Friday, 7 June 2013

Easy Living (1937)

I have a peculiar history with this film. I saw it first in 2000. Although neither loving or hating it, I thought it relevant enough to buy the R1 DVD when it came out in 2008. For some reason, I couldn't pass the first ten or so minutes of the film. I tried again later (twice, I think), and again, got stuck at more or less the same point. Should point out that at this stage I already had a second copy of the film, from an Italian boxset. Finally, I now managed to pass whatever was holding me in those particular first minutes. And I enjoyed it, but...

"Easy Living" was directed by Mitchell Leisen from a script by Preston Sturges. It's a Cinderella story where a millionaire "fairy godfather" (Edward Arnold) hands to working class girl (Jean Arthur) a sable coat that he doesn't want his wife to have, with that gesture unleashing a lot of complications. At its core, the film shares some elements (the millionaire "fairy godfather" with wife problems, a girl with no money) with Leisen's later "Midnight" (written by Wilder and Brackett). "Midnight" is however, the better of the two (in fact one of the great screwball comedies). In fact, "Easy Living" is the only time I could see some possible truth in the Sturges/Wilder argument that Leisen damaged their scripts. The film would have benefited from a tighter pace (the scenes in the suite drag a bit), particularly in the middle, and better on-screen characterisation (e.g. the hotel owner and his excessive stereotypes, the millionaire's wife and her relationship with her husband), which Sturges would probably bring. However, as "Midnight" has both of the pace and the characterisation, I am not willing to lay all the blame on Leisen. Afterall, Sturges was not perfect.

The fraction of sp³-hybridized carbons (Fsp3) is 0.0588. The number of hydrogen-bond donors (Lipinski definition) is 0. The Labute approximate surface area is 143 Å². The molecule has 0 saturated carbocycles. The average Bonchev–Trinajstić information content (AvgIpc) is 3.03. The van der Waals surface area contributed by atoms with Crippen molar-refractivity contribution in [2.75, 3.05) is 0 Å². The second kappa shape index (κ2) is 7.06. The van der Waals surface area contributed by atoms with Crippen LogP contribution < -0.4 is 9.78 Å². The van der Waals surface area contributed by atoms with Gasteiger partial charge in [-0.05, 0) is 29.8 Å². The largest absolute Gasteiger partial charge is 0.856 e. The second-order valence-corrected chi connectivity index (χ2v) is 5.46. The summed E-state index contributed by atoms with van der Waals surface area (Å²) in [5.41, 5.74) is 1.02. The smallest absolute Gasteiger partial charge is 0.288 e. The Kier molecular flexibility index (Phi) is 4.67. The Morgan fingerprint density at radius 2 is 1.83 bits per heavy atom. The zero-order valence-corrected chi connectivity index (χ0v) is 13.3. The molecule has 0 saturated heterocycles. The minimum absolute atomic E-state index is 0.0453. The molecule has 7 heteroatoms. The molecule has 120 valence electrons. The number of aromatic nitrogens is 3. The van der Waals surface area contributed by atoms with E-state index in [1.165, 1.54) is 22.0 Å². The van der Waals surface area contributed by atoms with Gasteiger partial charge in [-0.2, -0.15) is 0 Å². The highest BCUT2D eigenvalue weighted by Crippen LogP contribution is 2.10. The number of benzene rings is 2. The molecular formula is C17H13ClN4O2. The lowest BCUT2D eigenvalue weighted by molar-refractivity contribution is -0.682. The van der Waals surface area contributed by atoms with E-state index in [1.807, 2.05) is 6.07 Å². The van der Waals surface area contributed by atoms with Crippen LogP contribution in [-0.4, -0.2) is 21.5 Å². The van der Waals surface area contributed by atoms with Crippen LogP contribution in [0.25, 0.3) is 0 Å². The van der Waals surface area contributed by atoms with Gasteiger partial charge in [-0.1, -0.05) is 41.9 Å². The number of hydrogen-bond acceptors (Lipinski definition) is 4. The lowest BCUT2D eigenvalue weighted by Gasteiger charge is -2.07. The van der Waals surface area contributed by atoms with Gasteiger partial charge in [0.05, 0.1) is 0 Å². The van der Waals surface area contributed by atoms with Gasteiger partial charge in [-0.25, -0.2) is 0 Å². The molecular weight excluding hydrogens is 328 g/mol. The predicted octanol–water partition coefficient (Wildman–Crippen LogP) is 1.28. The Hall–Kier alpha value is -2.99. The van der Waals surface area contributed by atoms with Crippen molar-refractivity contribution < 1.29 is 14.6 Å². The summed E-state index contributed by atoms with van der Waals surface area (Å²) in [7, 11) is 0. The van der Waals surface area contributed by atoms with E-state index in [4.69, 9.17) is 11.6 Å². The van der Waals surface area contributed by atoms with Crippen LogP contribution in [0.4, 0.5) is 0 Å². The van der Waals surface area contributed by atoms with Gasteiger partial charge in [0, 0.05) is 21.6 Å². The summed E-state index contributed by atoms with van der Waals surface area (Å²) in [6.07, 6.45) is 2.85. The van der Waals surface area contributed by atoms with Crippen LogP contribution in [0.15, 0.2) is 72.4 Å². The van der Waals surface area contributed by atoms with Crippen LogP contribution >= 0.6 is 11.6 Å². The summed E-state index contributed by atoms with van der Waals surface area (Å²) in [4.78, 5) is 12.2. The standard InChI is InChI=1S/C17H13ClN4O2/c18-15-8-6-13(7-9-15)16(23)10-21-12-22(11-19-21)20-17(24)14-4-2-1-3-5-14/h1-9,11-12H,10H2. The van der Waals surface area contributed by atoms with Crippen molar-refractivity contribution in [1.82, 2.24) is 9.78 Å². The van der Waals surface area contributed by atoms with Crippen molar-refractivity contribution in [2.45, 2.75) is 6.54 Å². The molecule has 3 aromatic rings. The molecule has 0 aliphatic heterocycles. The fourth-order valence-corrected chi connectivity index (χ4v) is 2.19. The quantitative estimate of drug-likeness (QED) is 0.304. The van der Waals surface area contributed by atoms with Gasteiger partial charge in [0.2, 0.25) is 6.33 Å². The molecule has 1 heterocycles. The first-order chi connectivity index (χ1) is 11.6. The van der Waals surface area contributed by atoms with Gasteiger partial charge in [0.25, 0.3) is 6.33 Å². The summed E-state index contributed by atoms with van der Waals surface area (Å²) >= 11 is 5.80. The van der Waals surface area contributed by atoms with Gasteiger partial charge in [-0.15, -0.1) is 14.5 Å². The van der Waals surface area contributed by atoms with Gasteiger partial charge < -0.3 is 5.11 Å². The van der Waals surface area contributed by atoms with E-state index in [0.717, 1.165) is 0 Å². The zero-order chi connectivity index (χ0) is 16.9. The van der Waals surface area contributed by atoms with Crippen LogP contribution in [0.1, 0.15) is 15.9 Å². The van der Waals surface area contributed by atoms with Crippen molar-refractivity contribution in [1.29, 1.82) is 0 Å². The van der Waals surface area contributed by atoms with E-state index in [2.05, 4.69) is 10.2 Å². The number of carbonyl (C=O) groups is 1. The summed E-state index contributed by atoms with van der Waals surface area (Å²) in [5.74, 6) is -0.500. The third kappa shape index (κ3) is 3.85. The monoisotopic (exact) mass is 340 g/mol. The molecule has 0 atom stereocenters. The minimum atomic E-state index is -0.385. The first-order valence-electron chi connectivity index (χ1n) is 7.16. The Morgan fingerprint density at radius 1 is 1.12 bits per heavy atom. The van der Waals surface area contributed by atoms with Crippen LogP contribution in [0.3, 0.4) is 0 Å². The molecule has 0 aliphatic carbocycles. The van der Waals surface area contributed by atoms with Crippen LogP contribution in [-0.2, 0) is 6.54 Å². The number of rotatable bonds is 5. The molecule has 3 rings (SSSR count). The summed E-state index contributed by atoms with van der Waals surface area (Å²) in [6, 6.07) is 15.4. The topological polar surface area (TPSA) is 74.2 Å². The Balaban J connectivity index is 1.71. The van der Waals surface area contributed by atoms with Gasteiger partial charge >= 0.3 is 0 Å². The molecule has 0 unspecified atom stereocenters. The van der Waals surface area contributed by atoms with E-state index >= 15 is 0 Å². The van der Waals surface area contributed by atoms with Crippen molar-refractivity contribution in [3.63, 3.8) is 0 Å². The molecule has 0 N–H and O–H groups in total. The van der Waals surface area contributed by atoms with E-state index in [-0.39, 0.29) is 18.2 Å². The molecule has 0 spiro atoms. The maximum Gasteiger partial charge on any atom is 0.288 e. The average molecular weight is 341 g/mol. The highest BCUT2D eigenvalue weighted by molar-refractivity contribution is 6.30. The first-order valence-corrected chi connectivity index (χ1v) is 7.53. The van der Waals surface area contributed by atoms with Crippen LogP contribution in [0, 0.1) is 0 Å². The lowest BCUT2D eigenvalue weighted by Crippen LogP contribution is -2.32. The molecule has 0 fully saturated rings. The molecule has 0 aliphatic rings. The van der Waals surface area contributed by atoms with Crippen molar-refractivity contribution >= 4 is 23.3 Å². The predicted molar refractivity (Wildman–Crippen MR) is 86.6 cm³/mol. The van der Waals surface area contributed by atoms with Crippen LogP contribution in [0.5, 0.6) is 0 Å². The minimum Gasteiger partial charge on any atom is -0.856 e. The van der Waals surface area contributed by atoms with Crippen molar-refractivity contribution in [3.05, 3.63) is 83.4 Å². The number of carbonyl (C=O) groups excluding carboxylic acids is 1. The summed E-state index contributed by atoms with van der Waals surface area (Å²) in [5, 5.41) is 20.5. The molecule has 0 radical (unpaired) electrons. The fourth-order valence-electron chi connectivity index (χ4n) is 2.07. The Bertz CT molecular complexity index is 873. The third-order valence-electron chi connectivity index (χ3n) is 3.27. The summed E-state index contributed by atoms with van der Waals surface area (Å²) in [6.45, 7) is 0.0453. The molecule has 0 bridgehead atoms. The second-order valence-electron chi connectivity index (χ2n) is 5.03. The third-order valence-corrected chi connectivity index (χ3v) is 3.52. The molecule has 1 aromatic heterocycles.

Leisen (or possibly Sturges) however, did manage to slip something rather brilliant past the censors: a moment where both leads are lying together, no foot on the floor. How you may ask? By placing them head to toes. On the he could-have-done-better, I really didn't like the reinforcement at the end of the woman's place is in the kitchen -  and this is Sturges' fault.

Another major disappointment was the cast. While Jean Arthur is lovely, she could do better and did (the Capra films, the early 40s comedies). As could Edward Arnold and even Ray Milland who is as one-dimensional as he can be as the love interest and heir-to-be (possibly Sturges fault again, but Milland's lack of charisma didn't help).

So, yes, I enjoyed the film. But I will not be in a rush to watch it again.

Monday, 3 June 2013

Jean Stapleton (1923-2013)

She brightened my childhood in repeats of "All in the Family".